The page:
You might think that video, animated gifs, or infographics are email marketing’s best friends. Let’s face it, email campaigns with all that rich content are bound to get you heaps and heaps of…results.
Okay, let’s stop there for a second.
The thing is, email is caught between two really important areas of marketing—technology and audience. On one hand, technology allows marketers to increase the functionality of an email, bringing it to life with animation and beautiful, cutting-edge designs. On the other, email is the marketing medium most susceptible to spam (and has the most universal consumer protection laws associated with it).
Today, many marketers are stuck with what is arguably a necessary marketing tool and the challenge of proving its effectiveness. I’m here to tell you that the amount of opens a campaign receives or the number of people who click through are no longer enough. These are metrics that you cannot directly tie to sales, goal achievement, or anything else that matters to you.
By the end of this post, though, you’ll have a much better idea of what to look for in the way of email analytics. For the purposes of this post, we’ll define analytics as the strategic use of data and measurement to make a certain marketing channel better. Consider what follows a checklist of the most important considerations when proving your email marketing’s worth.
As far as email marketing platforms go, you’ll be conducting your search among a sea of proprietary platforms. This definitely isn’t a bad thing, as custom solutions give you access to great support and consistent improvements and enhancements over time. The minor downside is these solutions’ inability to “play nice” with other platforms. In order to unlock the true potential of analytics, you’ll need to start by tying your sources of data together. Here’s an example:
Let’s say a mail-order, vegan pastry company decides to begin running email marketing campaigns to support their digital marketing, which predominantly takes place on social media. This company has a website which offers the ability for customers to place orders and process payments. In this case, we have separate sets of data in play:
As far as these platforms go, integrations are the only way to connect them to one another. Integrations most often take place natively or at the API level. With integrations between platforms, the vegan bakery in our example can differentiate email traffic to its website from social media traffic, understand how well a promotion targeted to its social media following performs in comparison to an email blast, or cater offers to past customers via subscription options during the checkout process. And that’s just with a few basic integrations.
With various platforms “playing nice” with one another, data will be more comprehensive, insights will be much more granular, and a clearer picture of your target audience will begin to develop. Once the data begins filtering in, you’ll need to be sure it’s leading you toward better decisions. That’s why the second step is…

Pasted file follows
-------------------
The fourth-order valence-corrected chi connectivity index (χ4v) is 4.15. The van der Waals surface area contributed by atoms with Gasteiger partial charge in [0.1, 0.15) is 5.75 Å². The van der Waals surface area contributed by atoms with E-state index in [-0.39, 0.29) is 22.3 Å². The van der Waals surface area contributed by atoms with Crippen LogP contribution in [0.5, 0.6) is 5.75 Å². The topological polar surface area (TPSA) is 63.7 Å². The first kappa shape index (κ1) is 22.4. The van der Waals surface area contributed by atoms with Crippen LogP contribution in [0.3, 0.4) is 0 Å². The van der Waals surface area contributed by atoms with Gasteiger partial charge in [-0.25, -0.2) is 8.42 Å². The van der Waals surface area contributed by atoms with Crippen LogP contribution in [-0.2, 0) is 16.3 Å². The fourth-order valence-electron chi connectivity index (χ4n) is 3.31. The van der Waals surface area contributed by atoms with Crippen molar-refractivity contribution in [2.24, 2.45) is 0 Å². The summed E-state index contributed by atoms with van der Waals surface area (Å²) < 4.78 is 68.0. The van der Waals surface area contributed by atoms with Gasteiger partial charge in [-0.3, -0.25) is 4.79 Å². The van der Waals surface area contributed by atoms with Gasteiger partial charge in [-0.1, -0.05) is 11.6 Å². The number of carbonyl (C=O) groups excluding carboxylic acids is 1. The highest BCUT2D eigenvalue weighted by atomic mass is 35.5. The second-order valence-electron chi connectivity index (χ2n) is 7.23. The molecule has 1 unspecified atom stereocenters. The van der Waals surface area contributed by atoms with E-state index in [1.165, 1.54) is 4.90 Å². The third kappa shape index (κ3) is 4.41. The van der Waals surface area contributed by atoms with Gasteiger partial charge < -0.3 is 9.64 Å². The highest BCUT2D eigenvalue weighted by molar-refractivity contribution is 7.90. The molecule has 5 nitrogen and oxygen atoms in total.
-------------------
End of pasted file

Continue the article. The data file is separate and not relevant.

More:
Having readily-available, integrated data is one thing, but actually making it understandable is another entirely. Whether you’re showing progress to your internal team, your manager, or your client, raw numbers will get you nowhere fast. The task of turning numbers and graphs into insights and action can be an imposing one, but here are some quick tips to make the process easier:
With your reports (in PDF format or otherwise), add text that ties the information back to a goal or objective.
Grab information that’s specific to a campaign or a particular audience segment. Be as granular as your solutions allow.
Rather than repeat the same reporting process month after month, look to automate the process. Some solutions provide scheduled reports, shared assets, widget-based analytics, or some other way to access information in a streamlined way.
This goes for subject-lines, template designs, and messaging. Once you find what works, do that consistently.
As you consider the email analytics options available to you, there are a few big factors to keep in mind. The first is limitation. No matter your final platform choice, regulations will always dictate the types of information that are accessible to you. But this doesn’t mean that it’s impossible to gather actionable insights into the return of email marketing as an investment.
Another item to keep in mind is that successful email marketing is about more than the platform you choose. You could pay hundreds per month, but without a strategy or an ongoing optimization process, it’s likely that you won’t be able to justify the cost. Understanding the “big picture” is vitally important with any digital marketing channel, particularly one as ubiquitous as email. You’d be doing your organization a great injustice if you didn’t decide to take advantage of the latest advancements in marketing tech. You just need the right data to back it up.